They have upwards of seventy anthems in continual use, including all our English compositions, which are generally known to cathedralists, of what has been justly called the sublime style ; as well as adaptations from some of the finest productions of Palestrina, Orlando di Lasso, Morales, Lupi, Anerio, Croce, Willaert, &c. They sing also upwards of seventy metrical psalm-tunes; as well as some of the choruses from Handel's " Messiah."

The degree of excellence with which these various compositions are sung may be best learned by attending the services of our chapel; and when it is considered that our music there is purely vocal, and of course subject to a variety of casualties—such as a general relaxation of voice from change of temperature, or an influx of new pupils, and the loss of efficient old ones I think a severe critic would allow to our service an average of unusual choral efficiency, and admit that it rises occasionally into extreme grandeur and beauty.

The individual attainment of our pupils is greater than the skilful and less than the unskilful would suppose. Of those who have already Jest the institution, several have been very useful in assisting the clergy in the improvement of the music in iheir schools and churches. Others there are whose situations have given little scope to their musical acquirements. About one in five of those resident in the college at any one time would be found able to sing at sight, and about the same proportion would not be able to sing at all without help from others, while the rest would be sufficiently grounded in the art to become, by their own future exertions, good practical musicians. Few indeed leave the college without having exceeded the minimum of attainment mentioned in the beginning of this letter, while by far the greater number go out with a practical acquaintance with the subject, which, if properly encouraged hereafter, cannot but increase their value as teachers of the poor in the eyes of all but those who are insensible to the manifold advantages of music as an element in Christian National Education: and I may close this statement by remarking, that, in the experience of the last four years, I have always found the most clever and dependable choristers to be also the most successful in every other branch of their school routine.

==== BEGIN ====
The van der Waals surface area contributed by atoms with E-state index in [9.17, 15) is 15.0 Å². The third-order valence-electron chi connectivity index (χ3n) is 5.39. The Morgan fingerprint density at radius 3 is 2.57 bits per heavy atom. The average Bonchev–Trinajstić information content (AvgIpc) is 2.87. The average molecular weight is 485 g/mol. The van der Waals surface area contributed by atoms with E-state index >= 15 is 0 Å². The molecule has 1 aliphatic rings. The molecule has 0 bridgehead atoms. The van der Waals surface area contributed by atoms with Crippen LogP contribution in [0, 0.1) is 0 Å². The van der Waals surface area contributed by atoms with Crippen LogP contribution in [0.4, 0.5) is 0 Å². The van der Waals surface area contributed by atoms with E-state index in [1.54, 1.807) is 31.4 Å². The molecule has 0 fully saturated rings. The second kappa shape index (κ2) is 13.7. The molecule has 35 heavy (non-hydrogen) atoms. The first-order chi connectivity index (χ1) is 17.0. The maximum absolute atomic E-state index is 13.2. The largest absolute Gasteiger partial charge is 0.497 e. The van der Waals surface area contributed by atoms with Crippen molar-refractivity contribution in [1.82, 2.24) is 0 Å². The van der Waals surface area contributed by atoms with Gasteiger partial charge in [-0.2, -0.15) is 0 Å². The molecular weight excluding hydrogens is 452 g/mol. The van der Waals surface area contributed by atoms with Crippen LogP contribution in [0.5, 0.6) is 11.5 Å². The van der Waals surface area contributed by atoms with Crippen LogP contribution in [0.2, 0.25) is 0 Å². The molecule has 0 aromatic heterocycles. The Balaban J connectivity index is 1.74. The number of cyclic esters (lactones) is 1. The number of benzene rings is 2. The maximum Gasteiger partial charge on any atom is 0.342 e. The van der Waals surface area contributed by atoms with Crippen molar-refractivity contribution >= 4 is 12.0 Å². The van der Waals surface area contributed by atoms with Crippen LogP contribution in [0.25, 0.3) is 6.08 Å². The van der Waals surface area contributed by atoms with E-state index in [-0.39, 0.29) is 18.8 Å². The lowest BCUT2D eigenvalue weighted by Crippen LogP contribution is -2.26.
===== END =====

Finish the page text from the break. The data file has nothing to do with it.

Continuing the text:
I remain, my dear Sir,

Yours very faithfully,


Precentor of St. Mark's, and Master of the Children To the Rev. H. Moseley.

of Her Majesty's Chapels Royal.


St. Mark's College, December, 1846. The system of drawing pursued in this institution has been adapted to its peculiar character, viz.—with the view of making the subjects taught available in the National Schools, and at the same time of the most simple kind to suit the capacities of those who it is hoped will ultimately benefit by it.

The primary efforts are directed to qualify teachers for drawing classes in the principles of model-drawing, practical geometry, and perspective; which, with pencil-drawing, form the most prominent portions of the system. But as the period of the student's residence at the college not only allows of sufficient time to accomplish these, but also to receive other instruction, some subjects have been gradually introduced as a stimulus to exertion on the part of the students, regard being paid " to the specific character of the college."

Three years being the usual time allotted for the residence at the college, the system is divided into three courses, each, as far as may be, of annual duration, and each of which are again subdivided as follows:First Year .. 1. Simple Model-Drawing and Use of Instruments,

and Practical Geometry.
2. Practical Perspective.

3. Pencil-Drawing.
Second Year. 1. Architectural Drawing in Sepia.

2. Scrolls and Figures; being a continuation of

First Class, First Year.

3. Trees, in Pencil and Sepia.